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WhatsApp outage hits trading in assets from crypto to Russian oil

LONDON/MOSCOW (Reuters) – WhatsApp’s nearly six-hour long outage on Monday hit trading of assets from cryptocurrencies to Russian oil, market players said, although a quick shift to alternative platforms such as Telegram limited severe disruption.

Despite many financial institutions discouraging employees from using messaging services such as WhatsApp and other Facebook platforms that went down on Monday, their convenience has made them popular among traders communicating with clients in over-the-counter (OTC) markets.

Facebook Inc blamed a “faulty configuration change” for the outage that hit WhatsApp, as well as Instagram and Messenger, in the largest ever outage tracked by web monitoring group Downdetector.

Among those affected was BCB Group, a London-based crypto firm that offers OTC trading as well as other services. Facebook’s services went dark at around noon Eastern time (1600 GMT), a key window for BCB’s traders.

“The WhatsApp outage hit us in our busiest trading period where we face U.S. counterparties,” said Chief Executive Oliver von-Landsberg Sadie.

“Day-on-day volume was down 15% on the average daily, which we’re internally attributing to the connectivity issues. Telegram and Slack-based trading was on par with daily averages.”

WhatsApp usage among financial traders tracked by communications surveillance firm VoxSmart has boomed as banks accept that clients want to use the platform, even if bosses prefer their staff to use official messaging channels, VoxSmart CEO Oliver Blower said.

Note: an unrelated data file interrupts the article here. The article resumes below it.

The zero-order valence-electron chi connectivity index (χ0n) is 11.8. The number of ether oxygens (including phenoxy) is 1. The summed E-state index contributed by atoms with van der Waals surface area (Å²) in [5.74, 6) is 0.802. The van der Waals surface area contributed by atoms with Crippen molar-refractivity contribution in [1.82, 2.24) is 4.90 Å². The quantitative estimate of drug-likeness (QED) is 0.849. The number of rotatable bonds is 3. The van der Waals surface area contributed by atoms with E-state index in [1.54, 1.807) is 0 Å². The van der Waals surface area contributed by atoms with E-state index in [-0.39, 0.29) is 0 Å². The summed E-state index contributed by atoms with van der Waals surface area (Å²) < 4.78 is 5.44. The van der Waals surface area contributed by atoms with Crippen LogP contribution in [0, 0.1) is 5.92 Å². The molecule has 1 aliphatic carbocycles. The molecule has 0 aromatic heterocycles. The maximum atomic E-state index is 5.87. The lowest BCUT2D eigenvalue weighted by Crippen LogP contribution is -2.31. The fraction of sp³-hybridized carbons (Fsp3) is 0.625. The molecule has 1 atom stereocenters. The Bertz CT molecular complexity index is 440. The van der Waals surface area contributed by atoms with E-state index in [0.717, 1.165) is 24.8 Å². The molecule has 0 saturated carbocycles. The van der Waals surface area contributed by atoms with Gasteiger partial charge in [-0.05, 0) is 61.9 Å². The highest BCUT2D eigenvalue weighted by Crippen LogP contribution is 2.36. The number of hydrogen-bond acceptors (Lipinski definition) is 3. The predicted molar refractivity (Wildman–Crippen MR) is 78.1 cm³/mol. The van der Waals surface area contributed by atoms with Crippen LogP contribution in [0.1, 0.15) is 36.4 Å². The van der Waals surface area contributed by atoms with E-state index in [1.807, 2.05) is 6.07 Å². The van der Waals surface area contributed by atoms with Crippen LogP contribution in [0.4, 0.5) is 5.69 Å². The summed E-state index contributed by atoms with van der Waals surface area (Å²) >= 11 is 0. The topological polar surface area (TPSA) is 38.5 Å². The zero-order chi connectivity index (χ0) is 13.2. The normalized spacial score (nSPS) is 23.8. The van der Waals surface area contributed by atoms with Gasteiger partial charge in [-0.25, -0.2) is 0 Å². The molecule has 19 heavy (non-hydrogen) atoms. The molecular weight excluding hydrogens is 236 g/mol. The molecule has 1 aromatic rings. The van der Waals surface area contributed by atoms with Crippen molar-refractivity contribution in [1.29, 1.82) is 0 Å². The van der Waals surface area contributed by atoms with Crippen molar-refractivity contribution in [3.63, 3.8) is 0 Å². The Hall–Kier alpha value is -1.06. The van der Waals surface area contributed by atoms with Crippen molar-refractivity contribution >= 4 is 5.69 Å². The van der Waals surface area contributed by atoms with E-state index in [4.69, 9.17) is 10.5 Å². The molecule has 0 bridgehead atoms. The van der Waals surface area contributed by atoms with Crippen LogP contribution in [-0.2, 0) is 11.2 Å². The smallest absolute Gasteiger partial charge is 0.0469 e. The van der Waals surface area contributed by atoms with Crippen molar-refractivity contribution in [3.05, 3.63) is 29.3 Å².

The app has become the “default messaging service” in many markets, especially in continental Europe and Asia-Pacific, Blower added.

From some 2,000 interdealer users sending 10,000 messages a day in the energy market in 2016, VoxSmart today tracks between three and five million messages weekly across asset classes, including between banks and buy-side clients.

“What’s interesting is both the volume and the content of the messages. It’s not just, what time are you headed to ‘The Dog and Duck’, it’s, what’s your price on a 5-year?,” said Blower, using slang for a British pub.


Still, the prevalence of messenger services beyond WhatsApp meant Monday’s outage was a nuisance rather than a major disruption.

In India, for example, market chatter on WhatsApp has moved to Telegram where there are fewer restrictions on the size of group chats. The outage also came after markets had closed in much of Asia, limiting any impact.

In the Middle East, “crypto OTC trading is predominately on Telegram or WhatsApp, where you ask your OTC brokers for bid and offer, and then you hit it and they’ll confirm the transaction,” said Zachary Cefaratti, CEO of Dubai investment platform Dalma Capital, adding that Telegram was becoming more widely used.

OTC traders in oil markets were also hit, though again the blow was softened by the use of other platforms.

In Russia, oil traders said WhatsApp was commonly used to communicate details on orders across Europe and Asia. Monday’s outage was an “unpleasant surprise”, one Europe-based trader said.

“It was not nice. Everybody uses it. But we use alternative messengers too, so switched,” said another.

(Reporting by Tom Wilson and Tommy Wilkes in London and Olga Yagova in Moscow; Additional reporting by Davide Barbuscia in Dubai; Editing by Jan Harvey)

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